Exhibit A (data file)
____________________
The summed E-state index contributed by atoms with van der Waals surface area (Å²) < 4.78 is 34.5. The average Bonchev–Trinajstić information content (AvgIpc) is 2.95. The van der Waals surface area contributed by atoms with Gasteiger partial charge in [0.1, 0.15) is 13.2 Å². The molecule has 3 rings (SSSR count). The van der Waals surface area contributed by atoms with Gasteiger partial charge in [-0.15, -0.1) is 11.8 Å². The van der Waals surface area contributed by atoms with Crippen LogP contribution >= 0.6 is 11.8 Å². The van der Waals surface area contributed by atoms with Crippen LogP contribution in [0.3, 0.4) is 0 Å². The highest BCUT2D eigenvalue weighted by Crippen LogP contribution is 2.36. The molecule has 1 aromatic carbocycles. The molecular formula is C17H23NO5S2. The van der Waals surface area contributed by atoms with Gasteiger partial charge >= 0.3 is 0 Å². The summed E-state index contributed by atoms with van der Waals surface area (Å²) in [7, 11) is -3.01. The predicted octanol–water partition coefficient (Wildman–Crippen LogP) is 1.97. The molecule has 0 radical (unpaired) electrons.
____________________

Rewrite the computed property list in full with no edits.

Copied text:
The summed E-state index contributed by atoms with van der Waals surface area (Å²) < 4.78 is 34.5. The average Bonchev–Trinajstić information content (AvgIpc) is 2.95. The van der Waals surface area contributed by atoms with Gasteiger partial charge in [0.1, 0.15) is 13.2 Å². The molecule has 3 rings (SSSR count). The van der Waals surface area contributed by atoms with Gasteiger partial charge in [-0.15, -0.1) is 11.8 Å². The van der Waals surface area contributed by atoms with Crippen LogP contribution >= 0.6 is 11.8 Å². The van der Waals surface area contributed by atoms with Crippen LogP contribution in [0.3, 0.4) is 0 Å². The highest BCUT2D eigenvalue weighted by Crippen LogP contribution is 2.36. The molecule has 1 aromatic carbocycles. The molecular formula is C17H23NO5S2. The van der Waals surface area contributed by atoms with Gasteiger partial charge >= 0.3 is 0 Å². The summed E-state index contributed by atoms with van der Waals surface area (Å²) in [7, 11) is -3.01. The predicted octanol–water partition coefficient (Wildman–Crippen LogP) is 1.97. The molecule has 0 radical (unpaired) electrons.